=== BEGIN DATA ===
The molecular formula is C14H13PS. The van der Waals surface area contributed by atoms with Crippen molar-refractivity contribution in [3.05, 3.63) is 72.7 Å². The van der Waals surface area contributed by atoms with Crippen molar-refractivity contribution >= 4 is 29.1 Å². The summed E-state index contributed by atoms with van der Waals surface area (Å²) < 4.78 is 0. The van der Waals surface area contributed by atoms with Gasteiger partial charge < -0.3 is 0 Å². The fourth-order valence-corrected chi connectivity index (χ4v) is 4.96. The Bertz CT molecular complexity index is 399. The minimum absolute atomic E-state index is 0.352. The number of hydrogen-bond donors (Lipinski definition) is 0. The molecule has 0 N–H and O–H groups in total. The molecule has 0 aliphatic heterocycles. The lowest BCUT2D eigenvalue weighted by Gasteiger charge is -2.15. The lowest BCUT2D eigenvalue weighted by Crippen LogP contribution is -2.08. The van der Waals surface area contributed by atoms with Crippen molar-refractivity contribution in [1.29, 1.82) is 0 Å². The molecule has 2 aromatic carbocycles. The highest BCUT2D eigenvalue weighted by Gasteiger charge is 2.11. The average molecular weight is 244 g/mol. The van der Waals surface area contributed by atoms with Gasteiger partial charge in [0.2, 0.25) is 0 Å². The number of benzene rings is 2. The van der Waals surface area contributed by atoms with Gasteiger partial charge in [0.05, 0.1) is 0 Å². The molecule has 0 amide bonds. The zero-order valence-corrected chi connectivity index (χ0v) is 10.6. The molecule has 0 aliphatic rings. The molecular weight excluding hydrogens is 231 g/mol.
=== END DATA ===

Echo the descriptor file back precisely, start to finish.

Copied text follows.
The molecular formula is C14H13PS. The van der Waals surface area contributed by atoms with Crippen molar-refractivity contribution in [3.05, 3.63) is 72.7 Å². The van der Waals surface area contributed by atoms with Crippen molar-refractivity contribution >= 4 is 29.1 Å². The summed E-state index contributed by atoms with van der Waals surface area (Å²) < 4.78 is 0. The van der Waals surface area contributed by atoms with Gasteiger partial charge < -0.3 is 0 Å². The fourth-order valence-corrected chi connectivity index (χ4v) is 4.96. The Bertz CT molecular complexity index is 399. The minimum absolute atomic E-state index is 0.352. The number of hydrogen-bond donors (Lipinski definition) is 0. The molecule has 0 N–H and O–H groups in total. The molecule has 0 aliphatic heterocycles. The lowest BCUT2D eigenvalue weighted by Gasteiger charge is -2.15. The lowest BCUT2D eigenvalue weighted by Crippen LogP contribution is -2.08. The van der Waals surface area contributed by atoms with Crippen molar-refractivity contribution in [1.29, 1.82) is 0 Å². The molecule has 2 aromatic carbocycles. The highest BCUT2D eigenvalue weighted by Gasteiger charge is 2.11. The average molecular weight is 244 g/mol. The van der Waals surface area contributed by atoms with Gasteiger partial charge in [0.2, 0.25) is 0 Å². The number of benzene rings is 2. The van der Waals surface area contributed by atoms with Gasteiger partial charge in [0.05, 0.1) is 0 Å². The molecule has 0 amide bonds. The zero-order valence-corrected chi connectivity index (χ0v) is 10.6. The molecule has 0 aliphatic rings. The molecular weight excluding hydrogens is 231 g/mol.